Friday, January 29, 2010

River Teesta

 River Teesta from Sevoke Coronation Bridge

The River Teesta, said to be the lifeline of the Indian state of Sikkim, flows for almost the entire length of the state, carving out verdant Himalayan temperate and tropical river valleys. The emerald coloured river then forms the border between Sikkim and West Bengal before joining the Brahmaputra as a tributary in Bangladesh.

The river originates from Cho Lhamu Lake at an elevation of 5,330 m (17,500 feet) above sea level in the mighty Himalayas. This lake lies to the north of the Donkia Pass near Shetschen, where the summit of the pass is about eight kilometres north-east of Darjeeling as the crow flies.

The Teesta River is then fed by rivulets which arise in the Thangu, Yumthang and Donkia-La ranges. The river then flows past the town of Rangpo where it forms the border between Sikkim and West Bengal up to Teesta Bazaar. At Teesta Suspension Bridge, which joins Kalimpong with Darjeeling, the river is met by its main tributary, the Rangeet River. At this point, it changes course southwards flowing entirely into West Bengal. The river hits the plains at Sevoke, where it is spanned by the Coronation Bridge which links the north east states to the rest of India. The river then courses its way to Jalpaiguri and then to Rangpur District of Bangladesh, before finally merging with the mighty Brahmaputra at Fulcherry (in Bangladesh).

Through its course, river has carved out ravines and gorges in Sikkim meandering through the hills with the hill station Kalimpong lying just off the river. Variegated vegetation can be seen along this route. At lower elevations, tropical deciduous trees and shrubs cover the surrounding hills; alpine vegetation is seen at the upper altitudes. The river is flanked by white sand which is used by the construction industry in the region. Large boulders in and around the waters make it ideal for rafting enthusiasts.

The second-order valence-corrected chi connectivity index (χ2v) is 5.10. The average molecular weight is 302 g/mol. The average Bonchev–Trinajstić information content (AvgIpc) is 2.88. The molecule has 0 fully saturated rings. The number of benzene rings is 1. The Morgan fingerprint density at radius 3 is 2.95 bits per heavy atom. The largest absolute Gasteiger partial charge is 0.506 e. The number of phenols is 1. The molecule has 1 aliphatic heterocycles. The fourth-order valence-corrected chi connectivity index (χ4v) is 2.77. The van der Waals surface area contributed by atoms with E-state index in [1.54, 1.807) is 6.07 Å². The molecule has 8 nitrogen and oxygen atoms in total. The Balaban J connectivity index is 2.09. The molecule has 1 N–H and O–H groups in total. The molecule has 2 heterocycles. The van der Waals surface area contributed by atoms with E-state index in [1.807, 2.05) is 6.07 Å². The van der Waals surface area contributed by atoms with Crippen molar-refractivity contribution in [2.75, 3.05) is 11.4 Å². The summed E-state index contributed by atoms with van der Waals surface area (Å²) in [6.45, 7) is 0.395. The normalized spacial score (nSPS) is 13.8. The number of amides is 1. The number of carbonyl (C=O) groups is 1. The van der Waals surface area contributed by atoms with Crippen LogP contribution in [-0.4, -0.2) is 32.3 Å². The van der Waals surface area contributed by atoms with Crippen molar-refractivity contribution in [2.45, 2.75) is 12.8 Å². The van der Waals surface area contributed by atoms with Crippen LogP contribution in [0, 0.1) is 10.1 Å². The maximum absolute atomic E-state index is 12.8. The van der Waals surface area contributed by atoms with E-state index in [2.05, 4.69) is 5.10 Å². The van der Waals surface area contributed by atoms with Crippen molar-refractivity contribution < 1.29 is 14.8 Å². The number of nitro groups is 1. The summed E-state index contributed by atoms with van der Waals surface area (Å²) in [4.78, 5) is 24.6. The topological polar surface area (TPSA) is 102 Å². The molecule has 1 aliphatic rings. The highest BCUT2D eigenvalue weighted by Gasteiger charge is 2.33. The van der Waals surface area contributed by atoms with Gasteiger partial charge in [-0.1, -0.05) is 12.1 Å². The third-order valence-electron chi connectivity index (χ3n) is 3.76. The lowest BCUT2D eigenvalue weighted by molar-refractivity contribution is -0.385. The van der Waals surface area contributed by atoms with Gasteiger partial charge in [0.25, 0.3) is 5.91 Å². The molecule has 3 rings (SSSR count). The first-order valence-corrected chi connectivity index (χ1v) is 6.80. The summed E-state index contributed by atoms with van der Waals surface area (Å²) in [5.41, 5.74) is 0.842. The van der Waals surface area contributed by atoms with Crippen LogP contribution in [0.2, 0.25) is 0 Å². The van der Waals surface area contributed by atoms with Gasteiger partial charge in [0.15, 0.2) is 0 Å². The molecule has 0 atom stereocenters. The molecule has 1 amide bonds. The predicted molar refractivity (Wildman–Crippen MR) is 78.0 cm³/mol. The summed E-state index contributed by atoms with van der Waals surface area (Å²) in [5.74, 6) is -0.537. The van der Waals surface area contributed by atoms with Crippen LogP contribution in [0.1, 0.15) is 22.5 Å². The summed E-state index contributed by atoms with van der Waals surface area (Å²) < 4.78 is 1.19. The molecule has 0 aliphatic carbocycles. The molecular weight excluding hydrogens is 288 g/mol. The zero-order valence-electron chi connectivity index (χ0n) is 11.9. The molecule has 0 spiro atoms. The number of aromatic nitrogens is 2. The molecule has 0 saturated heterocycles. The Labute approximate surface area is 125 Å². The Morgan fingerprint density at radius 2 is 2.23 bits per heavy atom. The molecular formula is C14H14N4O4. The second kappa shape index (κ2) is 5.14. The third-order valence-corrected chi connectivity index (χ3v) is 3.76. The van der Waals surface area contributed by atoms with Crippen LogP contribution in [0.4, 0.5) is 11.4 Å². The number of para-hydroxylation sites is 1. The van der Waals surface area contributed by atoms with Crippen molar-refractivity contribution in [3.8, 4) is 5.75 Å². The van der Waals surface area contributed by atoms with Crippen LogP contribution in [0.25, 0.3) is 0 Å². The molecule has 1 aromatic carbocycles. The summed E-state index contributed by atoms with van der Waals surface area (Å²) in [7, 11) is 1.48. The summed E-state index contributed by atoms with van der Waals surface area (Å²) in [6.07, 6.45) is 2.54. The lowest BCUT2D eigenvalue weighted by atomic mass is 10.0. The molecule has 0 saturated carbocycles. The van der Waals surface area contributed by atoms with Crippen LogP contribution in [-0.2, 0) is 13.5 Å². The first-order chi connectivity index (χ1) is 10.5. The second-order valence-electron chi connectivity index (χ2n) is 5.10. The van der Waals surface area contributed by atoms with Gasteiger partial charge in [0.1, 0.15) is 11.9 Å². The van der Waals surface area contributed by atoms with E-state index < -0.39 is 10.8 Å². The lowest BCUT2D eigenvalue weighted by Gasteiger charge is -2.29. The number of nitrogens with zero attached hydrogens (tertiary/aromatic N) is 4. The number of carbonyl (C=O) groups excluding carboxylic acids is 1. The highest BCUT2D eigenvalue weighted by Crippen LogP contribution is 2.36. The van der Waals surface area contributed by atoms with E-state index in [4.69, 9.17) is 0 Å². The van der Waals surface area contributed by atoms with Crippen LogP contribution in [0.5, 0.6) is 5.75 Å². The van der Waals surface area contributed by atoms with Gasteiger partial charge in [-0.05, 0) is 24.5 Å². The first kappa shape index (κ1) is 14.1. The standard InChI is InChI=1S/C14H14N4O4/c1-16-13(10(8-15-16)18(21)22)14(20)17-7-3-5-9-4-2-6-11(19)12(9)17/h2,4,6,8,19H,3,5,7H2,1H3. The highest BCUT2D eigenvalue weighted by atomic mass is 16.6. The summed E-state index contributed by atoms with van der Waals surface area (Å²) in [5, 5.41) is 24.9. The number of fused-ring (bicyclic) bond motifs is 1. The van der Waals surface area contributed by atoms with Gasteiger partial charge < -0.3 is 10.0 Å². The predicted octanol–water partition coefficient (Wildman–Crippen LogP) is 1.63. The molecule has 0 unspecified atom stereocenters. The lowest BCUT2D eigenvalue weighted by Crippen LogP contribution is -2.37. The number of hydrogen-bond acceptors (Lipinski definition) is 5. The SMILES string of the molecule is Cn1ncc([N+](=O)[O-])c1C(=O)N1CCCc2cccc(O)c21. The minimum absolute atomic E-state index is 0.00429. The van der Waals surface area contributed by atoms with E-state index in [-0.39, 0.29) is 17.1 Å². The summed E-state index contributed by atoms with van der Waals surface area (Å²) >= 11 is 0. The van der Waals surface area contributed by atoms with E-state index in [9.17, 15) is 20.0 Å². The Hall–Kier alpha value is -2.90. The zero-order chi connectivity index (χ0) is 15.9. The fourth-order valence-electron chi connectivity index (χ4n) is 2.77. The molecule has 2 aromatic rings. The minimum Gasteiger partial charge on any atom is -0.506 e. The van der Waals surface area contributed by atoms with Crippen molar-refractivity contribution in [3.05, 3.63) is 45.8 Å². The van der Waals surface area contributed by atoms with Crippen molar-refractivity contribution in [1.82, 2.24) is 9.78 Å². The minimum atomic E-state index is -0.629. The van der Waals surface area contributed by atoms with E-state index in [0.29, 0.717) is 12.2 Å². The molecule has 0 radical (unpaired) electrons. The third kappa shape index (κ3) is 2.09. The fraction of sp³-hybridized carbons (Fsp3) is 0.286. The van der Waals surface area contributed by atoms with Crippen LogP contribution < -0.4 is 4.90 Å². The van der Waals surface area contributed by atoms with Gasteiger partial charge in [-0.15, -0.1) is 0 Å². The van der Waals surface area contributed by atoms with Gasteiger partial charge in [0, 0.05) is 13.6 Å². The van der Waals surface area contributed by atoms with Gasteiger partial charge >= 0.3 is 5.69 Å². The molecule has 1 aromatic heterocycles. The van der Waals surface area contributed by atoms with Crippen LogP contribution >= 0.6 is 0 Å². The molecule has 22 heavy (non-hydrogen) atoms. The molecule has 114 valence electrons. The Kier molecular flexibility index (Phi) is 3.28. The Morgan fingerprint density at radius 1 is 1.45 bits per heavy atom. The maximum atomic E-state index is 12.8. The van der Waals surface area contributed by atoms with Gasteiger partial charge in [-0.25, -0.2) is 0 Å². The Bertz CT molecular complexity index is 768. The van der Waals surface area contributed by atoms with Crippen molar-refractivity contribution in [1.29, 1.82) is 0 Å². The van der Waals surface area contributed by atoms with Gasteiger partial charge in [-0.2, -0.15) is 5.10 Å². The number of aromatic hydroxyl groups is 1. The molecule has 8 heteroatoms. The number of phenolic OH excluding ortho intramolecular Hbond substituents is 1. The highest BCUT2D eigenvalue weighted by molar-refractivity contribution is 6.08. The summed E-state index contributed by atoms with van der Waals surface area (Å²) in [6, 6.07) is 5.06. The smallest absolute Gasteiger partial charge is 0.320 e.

Between the towns of Rangpo and Lohapul, the Teesta flows with a very strong current, ideal for white river rafting. Towns like Teesta Bazaar and Melli have facilities for group rafting. Though an innocuous looking river, the underlying current is very strong. In 1915, G.P. Robertson, the then Municipal Engineer of Darjeeling, while surveying the river, drowned after losing control of the boat in the turbulence. The boat then struck a partially hidden boulder and was sucked in by a whirlpool, leaving no trace of the occupants.

During the monsoons this humble river distends its banks; both in size and turbulence. Landslides in this region often dam up parts of the river in this season.